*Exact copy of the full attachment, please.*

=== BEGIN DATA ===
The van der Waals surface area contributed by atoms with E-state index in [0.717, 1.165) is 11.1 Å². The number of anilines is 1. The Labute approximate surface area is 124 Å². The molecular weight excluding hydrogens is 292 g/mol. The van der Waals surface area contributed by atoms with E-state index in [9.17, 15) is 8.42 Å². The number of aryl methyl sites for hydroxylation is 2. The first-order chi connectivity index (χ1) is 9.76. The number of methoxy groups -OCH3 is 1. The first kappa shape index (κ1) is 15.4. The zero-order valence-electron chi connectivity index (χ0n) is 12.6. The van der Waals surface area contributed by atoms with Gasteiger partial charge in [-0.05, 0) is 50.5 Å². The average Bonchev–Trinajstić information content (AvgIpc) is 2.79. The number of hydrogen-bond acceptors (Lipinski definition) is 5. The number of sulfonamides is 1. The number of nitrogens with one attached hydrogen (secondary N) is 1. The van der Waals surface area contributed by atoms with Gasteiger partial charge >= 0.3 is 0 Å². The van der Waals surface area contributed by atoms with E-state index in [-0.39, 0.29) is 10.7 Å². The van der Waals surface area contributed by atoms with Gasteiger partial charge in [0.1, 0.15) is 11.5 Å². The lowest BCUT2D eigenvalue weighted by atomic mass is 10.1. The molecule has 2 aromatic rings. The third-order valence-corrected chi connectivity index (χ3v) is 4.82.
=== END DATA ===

The van der Waals surface area contributed by atoms with E-state index in [0.717, 1.165) is 11.1 Å². The number of anilines is 1. The Labute approximate surface area is 124 Å². The molecular weight excluding hydrogens is 292 g/mol. The van der Waals surface area contributed by atoms with E-state index in [9.17, 15) is 8.42 Å². The number of aryl methyl sites for hydroxylation is 2. The first-order chi connectivity index (χ1) is 9.76. The number of methoxy groups -OCH3 is 1. The first kappa shape index (κ1) is 15.4. The zero-order valence-electron chi connectivity index (χ0n) is 12.6. The van der Waals surface area contributed by atoms with Gasteiger partial charge in [-0.05, 0) is 50.5 Å². The average Bonchev–Trinajstić information content (AvgIpc) is 2.79. The number of hydrogen-bond acceptors (Lipinski definition) is 5. The number of sulfonamides is 1. The number of nitrogens with one attached hydrogen (secondary N) is 1. The van der Waals surface area contributed by atoms with Gasteiger partial charge >= 0.3 is 0 Å². The van der Waals surface area contributed by atoms with E-state index in [-0.39, 0.29) is 10.7 Å². The van der Waals surface area contributed by atoms with Gasteiger partial charge in [0.1, 0.15) is 11.5 Å². The lowest BCUT2D eigenvalue weighted by atomic mass is 10.1. The molecule has 2 aromatic rings. The third-order valence-corrected chi connectivity index (χ3v) is 4.82.